Sunday, March 25, 2012

Regional Accents

For ten years, beginning with the day I entered the Army, I was part of a tossed salad of men of different backgrounds. Among those in their first - perhaps only - hitch there were enlistees and draftees, the latter being older as a class, and sometimes already established in their chosen professions. There were hustlers and slackers, guys who were friendly or remote, rednecks, hillbillies, optimists and pessimists, fast learners and slow learners, cowboys and city slickers, whites, blacks, Hispanics, and even a handful of Asians.

Prior to enlisting I had only set foot in Maine, New Hampshire, and Massachusetts. New Jersey, where I was sent for basic training, had existed only in books, movies, and geography classes. At seventeen I was provided with a whole new view of the population. In some cases differences in speech were much more striking than differences in appearance due to race.

For me the most difficult accents to understand were those of the Hispanics. The problem went away, but was fairly severe initially. (Here I might mention that my platoon sergeant in basic training was Puerto Rican, career infantry. He soon learned that I had enlisted for "Armor, Europe," and every morning greeted me with "Hendricks, djoo gonna *die* in a tank.")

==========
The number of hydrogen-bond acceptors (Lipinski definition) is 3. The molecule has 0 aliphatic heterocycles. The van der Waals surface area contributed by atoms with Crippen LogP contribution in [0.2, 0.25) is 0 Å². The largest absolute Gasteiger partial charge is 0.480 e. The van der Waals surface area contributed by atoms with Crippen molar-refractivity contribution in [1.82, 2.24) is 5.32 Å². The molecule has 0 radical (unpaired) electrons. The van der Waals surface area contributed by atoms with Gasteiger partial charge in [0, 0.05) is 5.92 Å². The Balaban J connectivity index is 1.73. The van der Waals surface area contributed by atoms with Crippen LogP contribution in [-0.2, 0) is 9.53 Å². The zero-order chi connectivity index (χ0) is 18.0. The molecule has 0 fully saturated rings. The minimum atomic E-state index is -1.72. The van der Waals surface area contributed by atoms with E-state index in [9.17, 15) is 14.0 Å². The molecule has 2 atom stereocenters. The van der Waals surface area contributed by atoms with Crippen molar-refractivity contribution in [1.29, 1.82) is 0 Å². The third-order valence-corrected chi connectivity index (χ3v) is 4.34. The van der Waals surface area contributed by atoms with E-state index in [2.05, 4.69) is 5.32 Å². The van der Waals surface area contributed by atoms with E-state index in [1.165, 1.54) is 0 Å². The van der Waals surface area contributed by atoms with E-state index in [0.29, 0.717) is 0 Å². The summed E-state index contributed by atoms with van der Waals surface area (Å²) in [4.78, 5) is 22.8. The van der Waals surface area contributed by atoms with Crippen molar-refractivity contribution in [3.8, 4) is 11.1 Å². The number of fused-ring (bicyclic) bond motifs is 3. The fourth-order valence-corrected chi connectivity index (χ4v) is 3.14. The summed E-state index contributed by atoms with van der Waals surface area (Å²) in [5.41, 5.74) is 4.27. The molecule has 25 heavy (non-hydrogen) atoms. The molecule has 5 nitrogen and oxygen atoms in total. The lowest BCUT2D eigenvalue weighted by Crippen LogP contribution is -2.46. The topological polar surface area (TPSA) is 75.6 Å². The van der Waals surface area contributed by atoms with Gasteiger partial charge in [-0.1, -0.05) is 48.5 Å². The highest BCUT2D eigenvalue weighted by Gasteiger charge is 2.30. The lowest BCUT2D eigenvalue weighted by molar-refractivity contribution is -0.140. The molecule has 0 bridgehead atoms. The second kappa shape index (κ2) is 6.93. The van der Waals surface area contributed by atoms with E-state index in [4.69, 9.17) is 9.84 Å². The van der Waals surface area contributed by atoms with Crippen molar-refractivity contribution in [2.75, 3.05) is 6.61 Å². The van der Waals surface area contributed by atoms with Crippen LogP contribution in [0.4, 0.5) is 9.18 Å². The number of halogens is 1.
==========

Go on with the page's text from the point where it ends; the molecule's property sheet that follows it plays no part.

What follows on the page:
I had a broad New England accent, which presented others with problems. The first time we were provided with an uncheduled period and were free to do whatever we desired (within the barracks), a number of guys broke out decks of cards and played poker, pinochle, spades, and other games. I asked several men whether they wanted to play hahts. Despite asking me about the game, none knew what I was talking about until I said "You know, the game where you try to avoid taking hahts or the queen of spades."

"Ohhhh, hearts."

In Vilseck, Germany, we had a Brooklynite, nicknamed Smitty. He was occasionally teased about his accent, which he accepted with good humor. One friend, Vernon, used to quote an imaginary conversation with Smitty:

"Listen to da boids."

"Those aren't boids, Smitty, those are birds."

"Chee, dey coitainly choip like boids."

Thrown in with a large group of strangers, most of us are chameleons to one extent or another. During ten years in the Army I lost most of my Boston accent. Most. When I got home my mother told me I sounded like a stranger, but every once in a while I say something with a hint of the old accent, and I can actually hear myself doing it.